How to make Hubbard squash bread
Hubbard squash bread is a simple homemade quick bread recipe that is full of autumnal flavors. Topped with a crunchy cinnamon sugar crown, this delicious loaf stays moist for days with the addition of applesauce and cooked squash. It is one of our favorite Hubbard squash recipes to make during the cooler fall months.
Save the seeds from your squash to make roasted Hubbard squash seeds. They are a tasty and healthy snack.
Hubbard squash bread
The first bit of business when making any kind of squash bread is cooking the squash. This is something I would recommend doing ahead of time. Doing this the day before saves you the trouble of having to wait for it to cool when you’re ready to bake.
If you’ve always wanted to know how to bake Hubbard squash whole, I wrote an entire post on it.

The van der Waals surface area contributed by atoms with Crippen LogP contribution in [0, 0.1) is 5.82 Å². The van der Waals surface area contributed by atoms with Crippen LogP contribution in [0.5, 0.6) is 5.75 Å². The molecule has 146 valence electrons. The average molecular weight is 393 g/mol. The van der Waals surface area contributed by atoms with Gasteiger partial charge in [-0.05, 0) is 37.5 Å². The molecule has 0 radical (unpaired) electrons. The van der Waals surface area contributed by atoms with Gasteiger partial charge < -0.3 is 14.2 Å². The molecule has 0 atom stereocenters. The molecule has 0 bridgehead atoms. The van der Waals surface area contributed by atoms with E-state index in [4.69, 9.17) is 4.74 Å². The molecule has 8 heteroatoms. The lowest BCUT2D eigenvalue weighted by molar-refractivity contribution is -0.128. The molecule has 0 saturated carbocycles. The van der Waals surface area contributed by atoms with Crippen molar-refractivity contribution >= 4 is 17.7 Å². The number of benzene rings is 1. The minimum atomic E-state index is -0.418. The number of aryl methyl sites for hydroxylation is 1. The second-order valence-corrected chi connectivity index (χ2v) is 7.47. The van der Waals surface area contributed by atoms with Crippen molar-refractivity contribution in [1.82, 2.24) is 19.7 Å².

The other choice is to split it in half, and roast it in the oven, like you would for this stuffed Hubbard squash recipe. Choose whichever method works best for you.
This quick bread recipe is great for breakfast, but I really enjoy it with an afternoon cup of tea as a little snack. It’s a terrific thing to have on hand for friends popping by to visit.
What do I need to make this squash bread?
The recipe for Hubbard squash bread uses common pantry ingredients. You are likely to have everything you need already, if you keep a well-stocked spice cabinet.
One word of caution on the spices, though. If you are unsure how long some of your spices have been in the cabinet, it’s probably a good idea to replace them.
We’re all guilty of this, myself included. Look for an expiration date, or my preferred method, smell it. Take the top off and stick your nose in there. Is it still strong or has the smell faded, or worse, gone off a tad? The oils in spices can turn, so if it smells a little rancid, replace it.
Another clue to look for is color – is it still vibrant or does it look a bit muted and lackluster? If so, you know what the answer is. Now, gather all of your ingredients and let’s get this bread going.
Below is a list of what I’ve used in this Hubbard squash bread recipe. There are links to the exact item I own, when possible. The most important item would be the loaf pan. Please measure the pan you are using, as they are not all the same.